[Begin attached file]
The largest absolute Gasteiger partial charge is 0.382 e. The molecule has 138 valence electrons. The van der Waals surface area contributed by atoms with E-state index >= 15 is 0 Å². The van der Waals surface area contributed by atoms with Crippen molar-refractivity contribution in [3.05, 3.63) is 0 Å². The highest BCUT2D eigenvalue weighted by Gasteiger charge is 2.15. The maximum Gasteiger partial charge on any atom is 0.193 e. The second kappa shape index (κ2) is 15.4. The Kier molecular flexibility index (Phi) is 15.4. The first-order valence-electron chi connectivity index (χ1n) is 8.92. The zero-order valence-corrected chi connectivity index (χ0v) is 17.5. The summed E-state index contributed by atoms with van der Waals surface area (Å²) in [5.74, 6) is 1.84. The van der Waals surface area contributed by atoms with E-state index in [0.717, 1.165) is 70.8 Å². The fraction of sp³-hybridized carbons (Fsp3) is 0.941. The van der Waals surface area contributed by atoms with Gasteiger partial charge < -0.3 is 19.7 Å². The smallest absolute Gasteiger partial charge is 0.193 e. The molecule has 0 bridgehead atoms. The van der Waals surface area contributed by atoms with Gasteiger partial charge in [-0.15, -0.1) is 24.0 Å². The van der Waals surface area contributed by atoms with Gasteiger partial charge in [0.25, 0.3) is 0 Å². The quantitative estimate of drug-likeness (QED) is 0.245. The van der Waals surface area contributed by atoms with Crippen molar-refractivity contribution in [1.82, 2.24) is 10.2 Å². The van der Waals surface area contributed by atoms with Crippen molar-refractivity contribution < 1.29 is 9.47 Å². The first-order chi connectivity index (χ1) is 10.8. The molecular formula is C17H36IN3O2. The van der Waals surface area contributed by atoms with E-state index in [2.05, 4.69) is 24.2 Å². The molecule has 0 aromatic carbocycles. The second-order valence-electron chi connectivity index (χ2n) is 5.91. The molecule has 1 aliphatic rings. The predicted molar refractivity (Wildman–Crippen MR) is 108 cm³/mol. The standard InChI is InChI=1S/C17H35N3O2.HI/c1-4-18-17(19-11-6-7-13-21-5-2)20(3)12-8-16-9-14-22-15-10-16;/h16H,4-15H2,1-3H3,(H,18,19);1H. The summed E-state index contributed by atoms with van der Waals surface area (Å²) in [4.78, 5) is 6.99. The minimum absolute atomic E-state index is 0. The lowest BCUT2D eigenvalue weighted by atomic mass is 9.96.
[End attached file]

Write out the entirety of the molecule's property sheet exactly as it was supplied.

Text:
The largest absolute Gasteiger partial charge is 0.382 e. The molecule has 138 valence electrons. The van der Waals surface area contributed by atoms with E-state index >= 15 is 0 Å². The van der Waals surface area contributed by atoms with Crippen molar-refractivity contribution in [3.05, 3.63) is 0 Å². The highest BCUT2D eigenvalue weighted by Gasteiger charge is 2.15. The maximum Gasteiger partial charge on any atom is 0.193 e. The second kappa shape index (κ2) is 15.4. The Kier molecular flexibility index (Phi) is 15.4. The first-order valence-electron chi connectivity index (χ1n) is 8.92. The zero-order valence-corrected chi connectivity index (χ0v) is 17.5. The summed E-state index contributed by atoms with van der Waals surface area (Å²) in [5.74, 6) is 1.84. The van der Waals surface area contributed by atoms with E-state index in [0.717, 1.165) is 70.8 Å². The fraction of sp³-hybridized carbons (Fsp3) is 0.941. The van der Waals surface area contributed by atoms with Gasteiger partial charge < -0.3 is 19.7 Å². The smallest absolute Gasteiger partial charge is 0.193 e. The molecule has 0 bridgehead atoms. The van der Waals surface area contributed by atoms with Gasteiger partial charge in [-0.15, -0.1) is 24.0 Å². The van der Waals surface area contributed by atoms with Gasteiger partial charge in [0.25, 0.3) is 0 Å². The quantitative estimate of drug-likeness (QED) is 0.245. The van der Waals surface area contributed by atoms with Crippen molar-refractivity contribution in [1.82, 2.24) is 10.2 Å². The van der Waals surface area contributed by atoms with Crippen molar-refractivity contribution < 1.29 is 9.47 Å². The first-order chi connectivity index (χ1) is 10.8. The molecular formula is C17H36IN3O2. The van der Waals surface area contributed by atoms with E-state index in [2.05, 4.69) is 24.2 Å². The molecule has 0 aromatic carbocycles. The second-order valence-electron chi connectivity index (χ2n) is 5.91. The molecule has 1 aliphatic rings. The predicted molar refractivity (Wildman–Crippen MR) is 108 cm³/mol. The standard InChI is InChI=1S/C17H35N3O2.HI/c1-4-18-17(19-11-6-7-13-21-5-2)20(3)12-8-16-9-14-22-15-10-16;/h16H,4-15H2,1-3H3,(H,18,19);1H. The summed E-state index contributed by atoms with van der Waals surface area (Å²) in [4.78, 5) is 6.99. The minimum absolute atomic E-state index is 0. The lowest BCUT2D eigenvalue weighted by atomic mass is 9.96.